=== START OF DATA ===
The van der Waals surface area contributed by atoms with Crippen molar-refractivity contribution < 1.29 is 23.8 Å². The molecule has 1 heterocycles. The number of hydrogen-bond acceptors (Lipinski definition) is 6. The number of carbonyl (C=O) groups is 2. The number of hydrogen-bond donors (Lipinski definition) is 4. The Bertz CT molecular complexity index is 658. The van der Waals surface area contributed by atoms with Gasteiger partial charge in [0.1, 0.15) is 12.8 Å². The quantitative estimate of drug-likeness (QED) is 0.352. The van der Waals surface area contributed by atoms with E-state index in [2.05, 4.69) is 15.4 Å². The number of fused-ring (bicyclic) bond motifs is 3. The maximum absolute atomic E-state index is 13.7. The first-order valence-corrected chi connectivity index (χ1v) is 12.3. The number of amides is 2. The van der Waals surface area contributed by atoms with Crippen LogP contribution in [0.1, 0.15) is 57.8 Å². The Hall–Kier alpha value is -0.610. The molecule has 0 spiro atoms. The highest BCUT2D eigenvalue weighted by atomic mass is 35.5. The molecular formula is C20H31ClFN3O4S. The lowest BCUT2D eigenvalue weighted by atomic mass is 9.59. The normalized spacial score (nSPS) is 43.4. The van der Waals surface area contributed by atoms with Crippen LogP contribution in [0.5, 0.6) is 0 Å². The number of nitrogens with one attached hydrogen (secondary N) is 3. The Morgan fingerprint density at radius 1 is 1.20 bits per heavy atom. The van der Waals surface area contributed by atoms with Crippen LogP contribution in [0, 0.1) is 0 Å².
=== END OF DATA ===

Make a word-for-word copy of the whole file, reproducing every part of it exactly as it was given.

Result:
The van der Waals surface area contributed by atoms with Crippen molar-refractivity contribution < 1.29 is 23.8 Å². The molecule has 1 heterocycles. The number of hydrogen-bond acceptors (Lipinski definition) is 6. The number of carbonyl (C=O) groups is 2. The number of hydrogen-bond donors (Lipinski definition) is 4. The Bertz CT molecular complexity index is 658. The van der Waals surface area contributed by atoms with Gasteiger partial charge in [0.1, 0.15) is 12.8 Å². The quantitative estimate of drug-likeness (QED) is 0.352. The van der Waals surface area contributed by atoms with E-state index in [2.05, 4.69) is 15.4 Å². The number of fused-ring (bicyclic) bond motifs is 3. The maximum absolute atomic E-state index is 13.7. The first-order valence-corrected chi connectivity index (χ1v) is 12.3. The number of amides is 2. The van der Waals surface area contributed by atoms with Crippen LogP contribution in [0.1, 0.15) is 57.8 Å². The Hall–Kier alpha value is -0.610. The molecule has 0 spiro atoms. The highest BCUT2D eigenvalue weighted by atomic mass is 35.5. The molecular formula is C20H31ClFN3O4S. The lowest BCUT2D eigenvalue weighted by atomic mass is 9.59. The normalized spacial score (nSPS) is 43.4. The van der Waals surface area contributed by atoms with Crippen LogP contribution in [0.5, 0.6) is 0 Å². The number of nitrogens with one attached hydrogen (secondary N) is 3. The Morgan fingerprint density at radius 1 is 1.20 bits per heavy atom. The van der Waals surface area contributed by atoms with Crippen LogP contribution in [0, 0.1) is 0 Å².